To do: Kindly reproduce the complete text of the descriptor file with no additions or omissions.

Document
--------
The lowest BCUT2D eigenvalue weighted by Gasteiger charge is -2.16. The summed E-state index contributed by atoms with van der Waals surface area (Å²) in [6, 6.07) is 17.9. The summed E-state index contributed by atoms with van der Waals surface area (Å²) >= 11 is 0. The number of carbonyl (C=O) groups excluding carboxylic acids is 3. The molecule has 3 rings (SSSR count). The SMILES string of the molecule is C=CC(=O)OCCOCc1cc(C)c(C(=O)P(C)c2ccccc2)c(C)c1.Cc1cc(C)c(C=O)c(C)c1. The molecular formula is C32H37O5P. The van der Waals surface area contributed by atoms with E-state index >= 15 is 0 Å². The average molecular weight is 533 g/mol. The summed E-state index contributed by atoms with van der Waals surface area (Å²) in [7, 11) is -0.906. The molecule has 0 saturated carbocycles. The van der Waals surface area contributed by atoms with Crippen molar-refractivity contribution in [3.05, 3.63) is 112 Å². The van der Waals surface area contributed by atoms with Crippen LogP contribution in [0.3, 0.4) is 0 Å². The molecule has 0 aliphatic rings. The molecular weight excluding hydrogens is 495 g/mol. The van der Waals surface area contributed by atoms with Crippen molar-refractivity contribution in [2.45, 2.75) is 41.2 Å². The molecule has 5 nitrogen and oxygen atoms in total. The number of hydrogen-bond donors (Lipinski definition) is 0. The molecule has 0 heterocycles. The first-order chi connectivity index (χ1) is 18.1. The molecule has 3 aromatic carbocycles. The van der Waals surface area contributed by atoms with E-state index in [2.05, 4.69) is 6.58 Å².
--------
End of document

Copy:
The lowest BCUT2D eigenvalue weighted by Gasteiger charge is -2.16. The summed E-state index contributed by atoms with van der Waals surface area (Å²) in [6, 6.07) is 17.9. The summed E-state index contributed by atoms with van der Waals surface area (Å²) >= 11 is 0. The number of carbonyl (C=O) groups excluding carboxylic acids is 3. The molecule has 3 rings (SSSR count). The SMILES string of the molecule is C=CC(=O)OCCOCc1cc(C)c(C(=O)P(C)c2ccccc2)c(C)c1.Cc1cc(C)c(C=O)c(C)c1. The molecular formula is C32H37O5P. The van der Waals surface area contributed by atoms with E-state index >= 15 is 0 Å². The average molecular weight is 533 g/mol. The summed E-state index contributed by atoms with van der Waals surface area (Å²) in [7, 11) is -0.906. The molecule has 0 saturated carbocycles. The van der Waals surface area contributed by atoms with Crippen molar-refractivity contribution in [3.05, 3.63) is 112 Å². The van der Waals surface area contributed by atoms with Crippen LogP contribution in [0.3, 0.4) is 0 Å². The molecule has 0 aliphatic rings. The molecular weight excluding hydrogens is 495 g/mol. The van der Waals surface area contributed by atoms with Crippen molar-refractivity contribution in [2.45, 2.75) is 41.2 Å². The molecule has 5 nitrogen and oxygen atoms in total. The number of hydrogen-bond donors (Lipinski definition) is 0. The molecule has 0 heterocycles. The first-order chi connectivity index (χ1) is 18.1. The molecule has 3 aromatic carbocycles. The van der Waals surface area contributed by atoms with E-state index in [2.05, 4.69) is 6.58 Å².